That’s a number of tools that can be utilized to speed game play – what about techniques? One of my favorite techniques – albeit one that requires players who are familiar with the game – is the fast start. Essentially, you want to do _only_ those setup tasks absolutely required in order to get started. For example, in Saint Petersburg, you only need to distribute the phase start markers and shuffle and deal out the workers in order to start, so that’s all we do. While players choose their workers, we shuffle the other cards; at the end of the worker round we give people their money (minus the cost of their workers, plus their income). This actually has two effects; first, it cuts a few minutes off of the game directly. And second, it sets a tone for the game; most people play faster when others are setting a speedy pace.
A related idea is to have players familiar with the game in advance. Even for a game that no one has played, if one player is very familiar with the rules, and others have at least looked over the rules in advance, the first play will get underway much faster, and take correspondingly less time. It’s also enjoyable to play a game with your group often enough that for some games everyone knows the rules well going in, though you might endanger your Cult of the New membership badge in the process.
The next technique – and the one that can make the biggest difference – is for a faster player to take on the administrative tasks. An ideal game for this is Power Grid, where two players can contribute. One puts out all of the new goods, while payers are being paid, and adjusts the power plants. The other pays out all of the players. This is the ideal step to speed up; it doesn’t rush anyone, and offers the potential for saving time every round.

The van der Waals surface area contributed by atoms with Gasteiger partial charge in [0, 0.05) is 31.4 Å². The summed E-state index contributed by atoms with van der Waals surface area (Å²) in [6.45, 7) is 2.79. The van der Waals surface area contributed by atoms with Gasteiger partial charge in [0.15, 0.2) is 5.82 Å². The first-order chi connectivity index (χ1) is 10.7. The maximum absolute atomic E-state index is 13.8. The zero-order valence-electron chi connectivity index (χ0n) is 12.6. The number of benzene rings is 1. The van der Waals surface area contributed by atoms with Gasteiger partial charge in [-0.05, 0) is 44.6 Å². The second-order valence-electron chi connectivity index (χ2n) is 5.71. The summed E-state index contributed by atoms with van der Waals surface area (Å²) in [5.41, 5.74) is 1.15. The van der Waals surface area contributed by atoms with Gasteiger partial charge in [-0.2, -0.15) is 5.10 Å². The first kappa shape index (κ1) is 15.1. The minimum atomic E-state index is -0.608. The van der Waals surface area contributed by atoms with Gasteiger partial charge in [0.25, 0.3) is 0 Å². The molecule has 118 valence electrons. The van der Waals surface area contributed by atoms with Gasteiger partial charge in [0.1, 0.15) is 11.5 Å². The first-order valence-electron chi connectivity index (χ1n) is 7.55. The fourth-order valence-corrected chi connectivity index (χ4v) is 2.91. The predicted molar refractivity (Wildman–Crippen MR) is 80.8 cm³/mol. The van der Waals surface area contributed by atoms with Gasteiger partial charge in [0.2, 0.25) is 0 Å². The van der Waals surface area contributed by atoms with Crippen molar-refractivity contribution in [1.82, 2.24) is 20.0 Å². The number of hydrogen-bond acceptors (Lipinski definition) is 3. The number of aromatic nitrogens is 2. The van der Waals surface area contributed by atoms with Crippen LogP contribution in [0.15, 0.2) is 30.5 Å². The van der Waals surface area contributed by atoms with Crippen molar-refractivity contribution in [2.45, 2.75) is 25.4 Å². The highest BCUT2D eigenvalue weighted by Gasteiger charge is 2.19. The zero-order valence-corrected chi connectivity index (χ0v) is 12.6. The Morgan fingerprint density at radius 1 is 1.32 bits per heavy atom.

Another option is potentially more controversial; it can easily (and reasonably) annoy players. It’s actually an idea that came from my job, in microprocessor design. In order to speed program execution, computers use a technique known as branch prediction; when it’s not clear which instruction will be executed next, the processor takes a guess. If the guesses are correct often enough that the time saved by not waiting to evaluate the branch is greater than the time lost by having to back out from incorrect execution, the processor works faster. The same thing can be done, in a couple of different ways, while playing. First, if you see only a few viable options, you can list them; I definitely recommend being careful with trying this, as it definitely bothers some players. Second, when you see a clear choice for a player, you can have the consequences ready – the tile they need, the money they’ll earn, or whatever is required. This can be even more bothersome to some players, who see it as playing their game for them – even if you’ve simply guessed at what they will do. But these techniques do save a little time each time – and often over a lot of occurrences.
When asked to _really_ push a game along, I will further give regular reminders to players as to when it’s their turn, and what action they need to do. This is probably exceptionally annoying, however, and unlike other choices actually starts taking away from the time players have to make their choices. Therefore, I don’t recommend it unless a game _really_ needs to be done in a fixed amount of time, and everyone is bought into the idea that finishing that particular game quickly is better than player some other game (or no game at all).
So what difference can this make? 1846 has a listed play time of four hours; Tom Lehmann, the designer, notes that the game can be played by a brisk, experienced group in three and a half hours without a spreadsheet, or as little as two and a half hours with. We are consistently playing the game in less than two hours, and when really pushing have played in less than 90 minutes, including setup and cleanup. But 1846 is a game that offers lots of options for speeding play – more typically, the applicable tools and techniques will cut 10-20% off of the length of a game.